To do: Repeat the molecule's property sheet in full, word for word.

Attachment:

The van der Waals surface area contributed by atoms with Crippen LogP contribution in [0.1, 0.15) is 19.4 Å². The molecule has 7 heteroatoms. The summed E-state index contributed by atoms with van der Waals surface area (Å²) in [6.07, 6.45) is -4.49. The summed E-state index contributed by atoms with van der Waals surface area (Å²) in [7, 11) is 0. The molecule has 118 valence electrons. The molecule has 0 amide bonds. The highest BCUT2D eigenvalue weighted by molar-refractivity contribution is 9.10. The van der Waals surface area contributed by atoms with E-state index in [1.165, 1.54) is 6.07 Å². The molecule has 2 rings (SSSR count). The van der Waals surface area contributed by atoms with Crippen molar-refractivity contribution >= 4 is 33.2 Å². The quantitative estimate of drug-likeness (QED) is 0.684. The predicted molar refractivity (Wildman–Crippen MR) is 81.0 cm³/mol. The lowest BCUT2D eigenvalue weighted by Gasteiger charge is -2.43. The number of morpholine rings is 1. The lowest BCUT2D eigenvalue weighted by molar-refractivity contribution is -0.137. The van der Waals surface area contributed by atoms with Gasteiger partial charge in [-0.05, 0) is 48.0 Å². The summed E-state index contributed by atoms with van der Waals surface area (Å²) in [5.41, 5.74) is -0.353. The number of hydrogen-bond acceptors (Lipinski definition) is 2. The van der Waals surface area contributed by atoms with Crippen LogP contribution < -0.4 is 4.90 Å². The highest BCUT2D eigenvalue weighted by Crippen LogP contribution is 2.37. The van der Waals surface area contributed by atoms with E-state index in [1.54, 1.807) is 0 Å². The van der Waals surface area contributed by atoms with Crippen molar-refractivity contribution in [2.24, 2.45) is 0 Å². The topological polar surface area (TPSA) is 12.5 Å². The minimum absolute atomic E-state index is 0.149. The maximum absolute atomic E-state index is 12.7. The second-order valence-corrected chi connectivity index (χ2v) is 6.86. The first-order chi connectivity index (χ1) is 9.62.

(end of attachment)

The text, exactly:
The van der Waals surface area contributed by atoms with Crippen LogP contribution in [0.1, 0.15) is 19.4 Å². The molecule has 7 heteroatoms. The summed E-state index contributed by atoms with van der Waals surface area (Å²) in [6.07, 6.45) is -4.49. The summed E-state index contributed by atoms with van der Waals surface area (Å²) in [7, 11) is 0. The molecule has 118 valence electrons. The molecule has 0 amide bonds. The highest BCUT2D eigenvalue weighted by molar-refractivity contribution is 9.10. The van der Waals surface area contributed by atoms with E-state index in [1.165, 1.54) is 6.07 Å². The molecule has 2 rings (SSSR count). The van der Waals surface area contributed by atoms with Crippen molar-refractivity contribution >= 4 is 33.2 Å². The quantitative estimate of drug-likeness (QED) is 0.684. The predicted molar refractivity (Wildman–Crippen MR) is 81.0 cm³/mol. The lowest BCUT2D eigenvalue weighted by Gasteiger charge is -2.43. The number of morpholine rings is 1. The lowest BCUT2D eigenvalue weighted by molar-refractivity contribution is -0.137. The van der Waals surface area contributed by atoms with Gasteiger partial charge in [-0.05, 0) is 48.0 Å². The summed E-state index contributed by atoms with van der Waals surface area (Å²) in [5.41, 5.74) is -0.353. The number of hydrogen-bond acceptors (Lipinski definition) is 2. The van der Waals surface area contributed by atoms with Crippen LogP contribution < -0.4 is 4.90 Å². The highest BCUT2D eigenvalue weighted by Crippen LogP contribution is 2.37. The van der Waals surface area contributed by atoms with E-state index in [1.54, 1.807) is 0 Å². The van der Waals surface area contributed by atoms with Crippen molar-refractivity contribution in [2.24, 2.45) is 0 Å². The topological polar surface area (TPSA) is 12.5 Å². The minimum absolute atomic E-state index is 0.149. The maximum absolute atomic E-state index is 12.7. The second-order valence-corrected chi connectivity index (χ2v) is 6.86. The first-order chi connectivity index (χ1) is 9.62.